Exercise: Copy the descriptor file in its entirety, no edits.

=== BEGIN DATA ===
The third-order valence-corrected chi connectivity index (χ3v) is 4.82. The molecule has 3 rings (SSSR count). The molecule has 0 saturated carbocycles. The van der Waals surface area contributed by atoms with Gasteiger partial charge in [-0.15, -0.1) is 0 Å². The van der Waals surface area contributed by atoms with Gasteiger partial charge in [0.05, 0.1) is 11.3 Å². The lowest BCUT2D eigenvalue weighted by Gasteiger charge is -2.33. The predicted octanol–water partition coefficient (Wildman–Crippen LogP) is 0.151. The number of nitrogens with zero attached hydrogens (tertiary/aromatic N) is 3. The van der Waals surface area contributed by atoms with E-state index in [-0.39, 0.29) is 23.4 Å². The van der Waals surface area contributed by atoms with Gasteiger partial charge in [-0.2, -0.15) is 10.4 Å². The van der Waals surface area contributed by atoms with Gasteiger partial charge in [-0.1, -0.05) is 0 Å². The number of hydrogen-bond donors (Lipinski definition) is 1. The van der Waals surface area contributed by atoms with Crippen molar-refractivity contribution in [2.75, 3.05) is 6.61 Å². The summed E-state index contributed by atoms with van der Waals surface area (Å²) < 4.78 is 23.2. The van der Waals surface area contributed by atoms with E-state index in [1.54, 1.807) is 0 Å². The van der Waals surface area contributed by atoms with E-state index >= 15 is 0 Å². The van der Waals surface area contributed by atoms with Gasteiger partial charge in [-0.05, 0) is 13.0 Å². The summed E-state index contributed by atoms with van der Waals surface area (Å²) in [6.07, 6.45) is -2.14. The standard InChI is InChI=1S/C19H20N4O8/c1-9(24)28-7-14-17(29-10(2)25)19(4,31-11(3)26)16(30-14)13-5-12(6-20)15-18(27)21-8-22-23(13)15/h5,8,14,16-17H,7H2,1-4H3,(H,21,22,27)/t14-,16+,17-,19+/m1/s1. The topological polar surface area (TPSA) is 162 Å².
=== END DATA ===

The third-order valence-corrected chi connectivity index (χ3v) is 4.82. The molecule has 3 rings (SSSR count). The molecule has 0 saturated carbocycles. The van der Waals surface area contributed by atoms with Gasteiger partial charge in [-0.15, -0.1) is 0 Å². The van der Waals surface area contributed by atoms with Gasteiger partial charge in [0.05, 0.1) is 11.3 Å². The lowest BCUT2D eigenvalue weighted by Gasteiger charge is -2.33. The predicted octanol–water partition coefficient (Wildman–Crippen LogP) is 0.151. The number of nitrogens with zero attached hydrogens (tertiary/aromatic N) is 3. The van der Waals surface area contributed by atoms with E-state index in [-0.39, 0.29) is 23.4 Å². The van der Waals surface area contributed by atoms with Gasteiger partial charge in [-0.2, -0.15) is 10.4 Å². The van der Waals surface area contributed by atoms with Gasteiger partial charge in [-0.1, -0.05) is 0 Å². The number of hydrogen-bond donors (Lipinski definition) is 1. The van der Waals surface area contributed by atoms with Crippen molar-refractivity contribution in [2.75, 3.05) is 6.61 Å². The summed E-state index contributed by atoms with van der Waals surface area (Å²) < 4.78 is 23.2. The van der Waals surface area contributed by atoms with E-state index in [1.54, 1.807) is 0 Å². The van der Waals surface area contributed by atoms with E-state index >= 15 is 0 Å². The van der Waals surface area contributed by atoms with Gasteiger partial charge in [-0.05, 0) is 13.0 Å². The summed E-state index contributed by atoms with van der Waals surface area (Å²) in [6.07, 6.45) is -2.14. The standard InChI is InChI=1S/C19H20N4O8/c1-9(24)28-7-14-17(29-10(2)25)19(4,31-11(3)26)16(30-14)13-5-12(6-20)15-18(27)21-8-22-23(13)15/h5,8,14,16-17H,7H2,1-4H3,(H,21,22,27)/t14-,16+,17-,19+/m1/s1. The topological polar surface area (TPSA) is 162 Å².